Mari Castañeda

By Nicole Dotzenrod

 mari castaneda Growing up in Los Angeles, CA, University of Massachusetts Amherst communication professor Mari Castañeda, Ph.D. has been immersed in the  culture of the media her entire life. She recalls her elementary and high school classes being taken to Hollywood lots to fundraise for the school  by being members of a studio audience for sitcoms.

 “I grew up seeing the construction of media that was taking place, but of course as a child you assume everything in the media is true and you don’t question it,” said Castañeda. Seeing the behind-the-scenes of Hollywood production, “made me realize how incredibly fabricated it is and how constructed the media is – even down to the laugh of the audience.”

Beginning to understanding the ways the media is constructed made Castañeda interested in learning more about the media popular culture as tools for communicating particular ideas, messages, and ways of seeing the world. In addition, she began to pay attention to what was not being represented in the media, noticing a lack of diversity in representation of people and ideas.

Originally, Castañeda wanted to work in media production. “I wanted to be the person who was going to be in charge of helping shape these cultural products and the ways in which they were organized,” she said. She later decided to study and research the media rather than produce media products, earning her B.A. in communication from the University of California, Los Angeles and her Ph.D. in communication from the University of California, San Diego.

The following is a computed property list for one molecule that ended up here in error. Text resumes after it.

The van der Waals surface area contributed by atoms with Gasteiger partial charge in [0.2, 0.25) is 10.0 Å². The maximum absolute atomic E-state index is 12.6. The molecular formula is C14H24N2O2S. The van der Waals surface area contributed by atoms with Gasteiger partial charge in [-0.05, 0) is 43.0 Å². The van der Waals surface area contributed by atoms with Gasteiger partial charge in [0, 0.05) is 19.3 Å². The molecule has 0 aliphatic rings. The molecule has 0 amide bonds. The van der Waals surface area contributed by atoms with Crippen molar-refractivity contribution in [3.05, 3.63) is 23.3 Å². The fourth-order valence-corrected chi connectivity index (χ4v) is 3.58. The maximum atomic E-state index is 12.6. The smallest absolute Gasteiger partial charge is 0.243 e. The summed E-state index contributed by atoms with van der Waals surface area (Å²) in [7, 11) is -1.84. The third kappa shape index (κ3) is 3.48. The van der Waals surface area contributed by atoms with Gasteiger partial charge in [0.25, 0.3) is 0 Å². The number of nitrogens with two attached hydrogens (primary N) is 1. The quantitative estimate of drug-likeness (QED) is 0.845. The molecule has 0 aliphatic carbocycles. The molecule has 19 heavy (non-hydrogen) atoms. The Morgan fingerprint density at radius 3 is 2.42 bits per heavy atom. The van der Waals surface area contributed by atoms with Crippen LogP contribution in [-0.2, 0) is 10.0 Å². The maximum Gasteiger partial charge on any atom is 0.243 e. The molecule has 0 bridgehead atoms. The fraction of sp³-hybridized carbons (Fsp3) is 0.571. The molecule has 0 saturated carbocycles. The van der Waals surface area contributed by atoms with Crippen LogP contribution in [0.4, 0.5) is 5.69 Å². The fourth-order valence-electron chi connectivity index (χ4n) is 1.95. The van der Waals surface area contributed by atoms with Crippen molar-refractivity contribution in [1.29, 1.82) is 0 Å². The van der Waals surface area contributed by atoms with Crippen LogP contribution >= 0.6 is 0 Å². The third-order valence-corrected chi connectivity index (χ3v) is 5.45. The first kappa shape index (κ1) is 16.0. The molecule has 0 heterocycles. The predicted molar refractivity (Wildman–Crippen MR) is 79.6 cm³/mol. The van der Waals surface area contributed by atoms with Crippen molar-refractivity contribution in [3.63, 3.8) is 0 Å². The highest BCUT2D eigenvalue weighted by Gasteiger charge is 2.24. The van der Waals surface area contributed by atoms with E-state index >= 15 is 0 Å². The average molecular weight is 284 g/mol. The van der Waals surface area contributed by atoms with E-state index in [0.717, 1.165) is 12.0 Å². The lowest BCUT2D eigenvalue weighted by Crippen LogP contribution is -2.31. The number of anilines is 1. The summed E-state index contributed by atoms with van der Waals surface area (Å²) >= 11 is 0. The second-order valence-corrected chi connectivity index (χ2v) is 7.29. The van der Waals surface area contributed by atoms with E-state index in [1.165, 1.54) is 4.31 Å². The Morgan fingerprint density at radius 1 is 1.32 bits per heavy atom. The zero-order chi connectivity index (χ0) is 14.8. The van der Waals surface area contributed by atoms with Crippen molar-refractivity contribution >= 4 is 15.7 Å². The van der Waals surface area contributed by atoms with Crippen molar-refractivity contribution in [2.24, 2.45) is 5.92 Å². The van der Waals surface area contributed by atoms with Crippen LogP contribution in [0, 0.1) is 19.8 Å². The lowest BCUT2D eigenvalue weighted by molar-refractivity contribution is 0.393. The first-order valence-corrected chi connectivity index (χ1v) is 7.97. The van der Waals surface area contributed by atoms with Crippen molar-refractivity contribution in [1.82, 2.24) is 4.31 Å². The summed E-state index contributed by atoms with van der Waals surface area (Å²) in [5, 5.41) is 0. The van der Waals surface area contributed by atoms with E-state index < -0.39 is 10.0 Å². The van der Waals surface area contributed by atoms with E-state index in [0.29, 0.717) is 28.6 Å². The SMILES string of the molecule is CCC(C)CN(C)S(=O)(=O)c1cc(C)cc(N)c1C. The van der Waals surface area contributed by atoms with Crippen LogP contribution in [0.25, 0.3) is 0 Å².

“I’m very interested in questions of voice and inequality and how those are both represented and invisible in media and cultural spaces. Related to that I’m interested in questions of power – who has the power to tell the story and who doesn’t? In addition, what role does government, economics, and policy play in creating the media system that we have?”

 Much of Castañeda’s research is social justice-oriented with the goal of making an intervention in the way people see and understand communication and the media.“Media, popular culture and telecommunications are social forces that really impact the way we engage in the world. They are not vacuous things that exist outside, but are very much a part of our everyday interactions and existence,” she said.

Castañeda spoke about this in Miami in December, where she was invited by the Smithsonian Institute to speak about U.S.-Latino popular culture.“The people that were there …were also cultural producers working at a national and local level, educators, community members and elected officials. That diverse range of people was a great opportunity to talk about the contributions of U.S./Latino culture and engage with folks who are cultural producers who may take this into account while they are producing cultural products. I feel like my research has the potential to speak to a variety of different audiences,” she said.